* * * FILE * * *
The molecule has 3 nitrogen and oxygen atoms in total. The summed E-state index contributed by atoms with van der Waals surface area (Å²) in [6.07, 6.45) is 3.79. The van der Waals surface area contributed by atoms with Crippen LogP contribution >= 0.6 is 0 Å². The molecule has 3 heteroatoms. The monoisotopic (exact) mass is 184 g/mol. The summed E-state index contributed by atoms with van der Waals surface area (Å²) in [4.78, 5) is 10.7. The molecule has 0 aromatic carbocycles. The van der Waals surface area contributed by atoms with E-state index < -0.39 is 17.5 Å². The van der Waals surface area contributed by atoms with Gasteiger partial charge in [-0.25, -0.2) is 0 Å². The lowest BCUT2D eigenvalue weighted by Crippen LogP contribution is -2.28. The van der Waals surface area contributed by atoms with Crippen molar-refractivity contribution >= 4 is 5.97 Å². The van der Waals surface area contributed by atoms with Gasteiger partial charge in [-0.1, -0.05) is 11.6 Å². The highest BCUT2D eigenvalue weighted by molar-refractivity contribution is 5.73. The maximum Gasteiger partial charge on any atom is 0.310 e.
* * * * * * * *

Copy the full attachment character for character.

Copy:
The molecule has 3 nitrogen and oxygen atoms in total. The summed E-state index contributed by atoms with van der Waals surface area (Å²) in [6.07, 6.45) is 3.79. The van der Waals surface area contributed by atoms with Crippen LogP contribution >= 0.6 is 0 Å². The molecule has 3 heteroatoms. The monoisotopic (exact) mass is 184 g/mol. The summed E-state index contributed by atoms with van der Waals surface area (Å²) in [4.78, 5) is 10.7. The molecule has 0 aromatic carbocycles. The van der Waals surface area contributed by atoms with E-state index < -0.39 is 17.5 Å². The van der Waals surface area contributed by atoms with Gasteiger partial charge in [-0.25, -0.2) is 0 Å². The lowest BCUT2D eigenvalue weighted by Crippen LogP contribution is -2.28. The van der Waals surface area contributed by atoms with Crippen molar-refractivity contribution >= 4 is 5.97 Å². The van der Waals surface area contributed by atoms with Gasteiger partial charge in [-0.1, -0.05) is 11.6 Å². The highest BCUT2D eigenvalue weighted by molar-refractivity contribution is 5.73. The maximum Gasteiger partial charge on any atom is 0.310 e.